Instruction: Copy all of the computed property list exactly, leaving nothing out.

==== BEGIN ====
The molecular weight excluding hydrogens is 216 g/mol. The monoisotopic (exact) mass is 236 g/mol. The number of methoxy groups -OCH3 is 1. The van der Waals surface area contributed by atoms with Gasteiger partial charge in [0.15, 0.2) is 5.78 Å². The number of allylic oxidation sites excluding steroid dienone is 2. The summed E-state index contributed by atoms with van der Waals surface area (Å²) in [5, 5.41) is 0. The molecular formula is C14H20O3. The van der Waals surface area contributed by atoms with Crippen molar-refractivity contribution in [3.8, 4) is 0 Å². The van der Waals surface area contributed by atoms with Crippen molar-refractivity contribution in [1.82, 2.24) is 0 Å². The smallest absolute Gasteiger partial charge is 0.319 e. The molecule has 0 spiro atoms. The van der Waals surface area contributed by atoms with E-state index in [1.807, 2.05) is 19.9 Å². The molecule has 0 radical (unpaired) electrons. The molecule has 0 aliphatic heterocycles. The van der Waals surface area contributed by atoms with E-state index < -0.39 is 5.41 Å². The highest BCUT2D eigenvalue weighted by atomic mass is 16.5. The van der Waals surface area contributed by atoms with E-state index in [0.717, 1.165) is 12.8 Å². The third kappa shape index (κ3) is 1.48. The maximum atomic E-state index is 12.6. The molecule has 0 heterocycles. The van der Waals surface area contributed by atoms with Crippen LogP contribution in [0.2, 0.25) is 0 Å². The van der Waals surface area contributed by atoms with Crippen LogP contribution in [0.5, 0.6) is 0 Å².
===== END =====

The molecular weight excluding hydrogens is 216 g/mol. The monoisotopic (exact) mass is 236 g/mol. The number of methoxy groups -OCH3 is 1. The van der Waals surface area contributed by atoms with Gasteiger partial charge in [0.15, 0.2) is 5.78 Å². The number of allylic oxidation sites excluding steroid dienone is 2. The summed E-state index contributed by atoms with van der Waals surface area (Å²) in [5, 5.41) is 0. The molecular formula is C14H20O3. The van der Waals surface area contributed by atoms with Crippen molar-refractivity contribution in [3.8, 4) is 0 Å². The van der Waals surface area contributed by atoms with Crippen molar-refractivity contribution in [1.82, 2.24) is 0 Å². The smallest absolute Gasteiger partial charge is 0.319 e. The molecule has 0 spiro atoms. The van der Waals surface area contributed by atoms with E-state index in [1.807, 2.05) is 19.9 Å². The molecule has 0 radical (unpaired) electrons. The molecule has 0 aliphatic heterocycles. The van der Waals surface area contributed by atoms with E-state index < -0.39 is 5.41 Å². The highest BCUT2D eigenvalue weighted by atomic mass is 16.5. The van der Waals surface area contributed by atoms with E-state index in [0.717, 1.165) is 12.8 Å². The third kappa shape index (κ3) is 1.48. The maximum atomic E-state index is 12.6. The molecule has 0 heterocycles. The van der Waals surface area contributed by atoms with Crippen LogP contribution in [0.2, 0.25) is 0 Å². The van der Waals surface area contributed by atoms with Crippen LogP contribution in [0.5, 0.6) is 0 Å².